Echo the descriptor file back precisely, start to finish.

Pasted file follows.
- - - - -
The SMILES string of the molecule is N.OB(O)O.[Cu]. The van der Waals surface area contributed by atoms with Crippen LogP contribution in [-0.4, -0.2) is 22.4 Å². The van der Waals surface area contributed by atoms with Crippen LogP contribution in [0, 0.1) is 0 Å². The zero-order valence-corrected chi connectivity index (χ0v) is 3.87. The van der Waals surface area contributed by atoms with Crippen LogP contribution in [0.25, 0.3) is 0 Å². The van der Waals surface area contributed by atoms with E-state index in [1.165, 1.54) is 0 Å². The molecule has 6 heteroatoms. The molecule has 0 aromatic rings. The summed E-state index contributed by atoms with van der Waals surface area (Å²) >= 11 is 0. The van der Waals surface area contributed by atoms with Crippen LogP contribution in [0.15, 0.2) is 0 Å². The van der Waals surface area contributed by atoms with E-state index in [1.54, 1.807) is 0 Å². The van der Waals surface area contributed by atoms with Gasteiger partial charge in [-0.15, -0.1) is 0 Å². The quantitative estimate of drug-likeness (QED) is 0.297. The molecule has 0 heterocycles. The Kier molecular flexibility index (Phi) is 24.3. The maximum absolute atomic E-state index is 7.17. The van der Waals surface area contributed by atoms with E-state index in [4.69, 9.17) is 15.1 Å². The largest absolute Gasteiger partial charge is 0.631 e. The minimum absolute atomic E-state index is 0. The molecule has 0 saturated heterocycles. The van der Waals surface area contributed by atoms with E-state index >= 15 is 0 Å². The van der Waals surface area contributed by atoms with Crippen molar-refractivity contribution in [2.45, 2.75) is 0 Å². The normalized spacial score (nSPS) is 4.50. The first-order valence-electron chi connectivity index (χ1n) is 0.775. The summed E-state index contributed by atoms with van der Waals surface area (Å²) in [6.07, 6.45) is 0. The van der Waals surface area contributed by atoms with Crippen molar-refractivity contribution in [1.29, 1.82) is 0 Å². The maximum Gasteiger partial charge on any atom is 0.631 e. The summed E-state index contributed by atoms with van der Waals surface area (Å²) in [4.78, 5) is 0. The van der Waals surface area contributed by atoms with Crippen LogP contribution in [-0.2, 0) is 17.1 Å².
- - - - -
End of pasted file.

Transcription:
The SMILES string of the molecule is N.OB(O)O.[Cu]. The van der Waals surface area contributed by atoms with Crippen LogP contribution in [-0.4, -0.2) is 22.4 Å². The van der Waals surface area contributed by atoms with Crippen LogP contribution in [0, 0.1) is 0 Å². The zero-order valence-corrected chi connectivity index (χ0v) is 3.87. The van der Waals surface area contributed by atoms with Crippen LogP contribution in [0.25, 0.3) is 0 Å². The van der Waals surface area contributed by atoms with E-state index in [1.165, 1.54) is 0 Å². The molecule has 6 heteroatoms. The molecule has 0 aromatic rings. The summed E-state index contributed by atoms with van der Waals surface area (Å²) >= 11 is 0. The van der Waals surface area contributed by atoms with Crippen LogP contribution in [0.15, 0.2) is 0 Å². The van der Waals surface area contributed by atoms with E-state index in [1.54, 1.807) is 0 Å². The van der Waals surface area contributed by atoms with Gasteiger partial charge in [-0.15, -0.1) is 0 Å². The quantitative estimate of drug-likeness (QED) is 0.297. The molecule has 0 heterocycles. The Kier molecular flexibility index (Phi) is 24.3. The maximum absolute atomic E-state index is 7.17. The van der Waals surface area contributed by atoms with E-state index in [4.69, 9.17) is 15.1 Å². The largest absolute Gasteiger partial charge is 0.631 e. The minimum absolute atomic E-state index is 0. The molecule has 0 saturated heterocycles. The van der Waals surface area contributed by atoms with E-state index >= 15 is 0 Å². The van der Waals surface area contributed by atoms with Crippen molar-refractivity contribution in [2.45, 2.75) is 0 Å². The normalized spacial score (nSPS) is 4.50. The first-order valence-electron chi connectivity index (χ1n) is 0.775. The summed E-state index contributed by atoms with van der Waals surface area (Å²) in [6.07, 6.45) is 0. The van der Waals surface area contributed by atoms with Crippen molar-refractivity contribution in [1.29, 1.82) is 0 Å². The maximum Gasteiger partial charge on any atom is 0.631 e. The summed E-state index contributed by atoms with van der Waals surface area (Å²) in [4.78, 5) is 0. The van der Waals surface area contributed by atoms with Crippen LogP contribution in [-0.2, 0) is 17.1 Å².